An Alternative Strategy to Combat Violent Crime in Little Rock: Community-based Violence Intervention

Disclaimer: The views expressed in this post are those of the author, and do not necessarily reflect views of the Journal, the William H. Bowen School of Law, or UA Little Rock.

By: Keeli Wallace

From 2016 to 2020, Black people represented 13 percent of the U.S. population, yet suffered 59 percent of gun homicides. Similarly, while young Latinos represented 4 percent of the population, they accounted for 8 percent of gun homicides. Gun violence is now the leading cause of death among youth, and despite representing only 20 percent of the population, young people ages 15 to 29 suffered 48 percent of gun homicides. In February of 2022, the City of Little Rock declared the recent uptick in violent crime a state of emergency.

According to the latest Census Data, Little Rock has a population of only 201,998 within its city limits. However, Little Rock has continued to break record numbers in homicides and other violent crimes over the last five years. Based on Crime Data Explorer, an online interactive data tool created by the FBI’s Uniform Crime Reporting (UCR) Program, Little Rock had one of the highest crime rates in the country, 2,095.94 per 100,000 people. In 2021, Little Rock had a record-breaking 62 homicides committed between January and December of that year, an over 20% increase from 2020. Little Rock went on to break that record in 2022 with a record 81 killings. Little Rock’s violent crime rate is on par with cities like Detroit, St. Louis, and Memphis. The majority of the victims in the 64 homicides in 2021, according to Mayor Scott, were between the ages of 11 and 24. In response to these homicides, Mayor Frank Scott Jr instituted a Crime Reduction Strategy that consisted of major investments in three core areas: (1) Policing; (2) Programming; and (3) Community Involvement.

However, there was an over-emphasis on policing and programming with a smaller effort placed on community involvement. The proposed policing initiatives include recruiting law enforcement officers, targeted patrols in higher-crime areas, and the creation of a Real-Time Crime Center, a hub within the Little Rock Police Department to immediately analyze video and other data from across the City.

The proposed programming initiatives included funding to the Big Brothers Big Sisters of Central Arkansas, UNITY Martial Arts, and the Boys & Girls Club of Central Arkansas. However, the only community-based program was the H.O.P.E. initiative. This initiative, which stands for “Holistic Outreach and Prevention in Every neighborhood, focuses on addressing and transforming the harmful conditions that perpetuate the symptoms of violence and crime in Little Rock.”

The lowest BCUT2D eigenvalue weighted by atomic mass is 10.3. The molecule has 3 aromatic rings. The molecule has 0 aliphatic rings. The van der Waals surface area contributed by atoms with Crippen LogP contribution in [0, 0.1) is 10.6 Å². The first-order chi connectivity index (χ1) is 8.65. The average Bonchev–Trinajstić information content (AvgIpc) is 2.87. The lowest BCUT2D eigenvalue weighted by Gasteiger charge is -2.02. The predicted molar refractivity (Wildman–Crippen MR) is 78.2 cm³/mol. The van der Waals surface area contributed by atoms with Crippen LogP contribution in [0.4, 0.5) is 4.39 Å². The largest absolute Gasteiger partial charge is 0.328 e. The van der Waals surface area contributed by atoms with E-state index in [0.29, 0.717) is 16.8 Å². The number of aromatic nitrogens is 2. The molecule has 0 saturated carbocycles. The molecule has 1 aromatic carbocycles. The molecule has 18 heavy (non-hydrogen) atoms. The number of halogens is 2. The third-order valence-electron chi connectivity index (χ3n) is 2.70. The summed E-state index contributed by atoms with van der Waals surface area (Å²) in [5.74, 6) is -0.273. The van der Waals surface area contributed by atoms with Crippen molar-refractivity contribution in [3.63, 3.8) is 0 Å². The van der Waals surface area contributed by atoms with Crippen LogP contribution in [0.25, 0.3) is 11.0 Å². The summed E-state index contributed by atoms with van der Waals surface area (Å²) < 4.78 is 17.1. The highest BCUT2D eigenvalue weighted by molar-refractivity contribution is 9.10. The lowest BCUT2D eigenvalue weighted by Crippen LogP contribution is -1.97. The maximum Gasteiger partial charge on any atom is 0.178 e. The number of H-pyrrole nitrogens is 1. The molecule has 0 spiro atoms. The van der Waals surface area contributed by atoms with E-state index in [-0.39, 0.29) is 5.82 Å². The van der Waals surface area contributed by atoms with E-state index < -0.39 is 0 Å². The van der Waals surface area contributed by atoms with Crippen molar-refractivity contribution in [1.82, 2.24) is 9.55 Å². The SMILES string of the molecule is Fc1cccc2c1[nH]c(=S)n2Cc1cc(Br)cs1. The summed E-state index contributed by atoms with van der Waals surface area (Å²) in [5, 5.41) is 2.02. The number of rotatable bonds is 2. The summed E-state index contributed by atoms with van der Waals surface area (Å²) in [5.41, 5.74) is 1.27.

Little Rock police Maj. Casey Clarks, a 27-year department veteran, communicated their opinion on police impact during an interview with the Arkansas Democrat Gazette. “When it comes to deterring crime, increased police presence is still employed in high-crime areas,” Clark said, “but in general it’s not as effective as it was in the ’90s when gang turf contributed to homicides. That’s not really what we’re seeing now,”

In response to the continued record-breaking homicides in Little Rock, I suggest the city take a different approach to abet violent crime. I propose that Little Rock focus more of its resources on Community-Based Violence Interventions. These programs have proven successful in reducing gun violence and violent crime more broadly in communities over the past two decades—in some communities by as much as 60 percent. Cities such as Baltimore, New York, Philadelphia, and Chicago have each implemented a Cure Violence program and have seen a more than 30 percent reduction in shootings and killings. Chicago’s CRED program, which combines street outreach, coaching and counseling, workforce development, and advocacy programs, also saw a 50 percent reduction in gunshot injuries among its participants in only 18 months after implementation.

Community-Based Violence Interventions have proven to have an important impact on violent crime in cities similarly situated to Little Rock. I am hopeful that with this kind of advocacy citizens of Little Rock will be positively impacted and crime rates will be reduced significantly.

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